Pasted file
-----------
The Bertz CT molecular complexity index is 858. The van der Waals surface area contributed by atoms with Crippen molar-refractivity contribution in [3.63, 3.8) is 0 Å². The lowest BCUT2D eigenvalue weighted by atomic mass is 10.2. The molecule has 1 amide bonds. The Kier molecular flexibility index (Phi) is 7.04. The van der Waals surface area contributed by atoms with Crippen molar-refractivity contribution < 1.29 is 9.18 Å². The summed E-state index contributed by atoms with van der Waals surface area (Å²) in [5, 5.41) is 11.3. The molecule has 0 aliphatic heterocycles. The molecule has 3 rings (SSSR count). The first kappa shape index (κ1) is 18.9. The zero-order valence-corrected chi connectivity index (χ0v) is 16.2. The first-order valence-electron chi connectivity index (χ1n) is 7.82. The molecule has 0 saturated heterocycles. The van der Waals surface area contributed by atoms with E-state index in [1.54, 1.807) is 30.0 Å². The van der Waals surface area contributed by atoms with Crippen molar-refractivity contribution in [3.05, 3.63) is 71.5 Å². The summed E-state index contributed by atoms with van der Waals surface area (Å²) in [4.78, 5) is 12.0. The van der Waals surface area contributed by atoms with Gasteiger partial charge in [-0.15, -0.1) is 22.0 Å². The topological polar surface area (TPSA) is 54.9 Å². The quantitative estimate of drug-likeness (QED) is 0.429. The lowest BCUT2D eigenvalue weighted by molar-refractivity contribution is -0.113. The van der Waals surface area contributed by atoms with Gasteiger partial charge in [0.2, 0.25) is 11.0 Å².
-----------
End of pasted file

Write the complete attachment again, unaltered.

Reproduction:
The Bertz CT molecular complexity index is 858. The van der Waals surface area contributed by atoms with Crippen molar-refractivity contribution in [3.63, 3.8) is 0 Å². The lowest BCUT2D eigenvalue weighted by atomic mass is 10.2. The molecule has 1 amide bonds. The Kier molecular flexibility index (Phi) is 7.04. The van der Waals surface area contributed by atoms with Crippen molar-refractivity contribution < 1.29 is 9.18 Å². The summed E-state index contributed by atoms with van der Waals surface area (Å²) in [5, 5.41) is 11.3. The molecule has 0 aliphatic heterocycles. The molecule has 3 rings (SSSR count). The first kappa shape index (κ1) is 18.9. The zero-order valence-corrected chi connectivity index (χ0v) is 16.2. The first-order valence-electron chi connectivity index (χ1n) is 7.82. The molecule has 0 saturated heterocycles. The van der Waals surface area contributed by atoms with E-state index in [1.54, 1.807) is 30.0 Å². The van der Waals surface area contributed by atoms with Crippen molar-refractivity contribution in [3.05, 3.63) is 71.5 Å². The summed E-state index contributed by atoms with van der Waals surface area (Å²) in [4.78, 5) is 12.0. The van der Waals surface area contributed by atoms with Gasteiger partial charge in [-0.15, -0.1) is 22.0 Å². The topological polar surface area (TPSA) is 54.9 Å². The quantitative estimate of drug-likeness (QED) is 0.429. The lowest BCUT2D eigenvalue weighted by molar-refractivity contribution is -0.113. The van der Waals surface area contributed by atoms with Gasteiger partial charge in [0.2, 0.25) is 11.0 Å².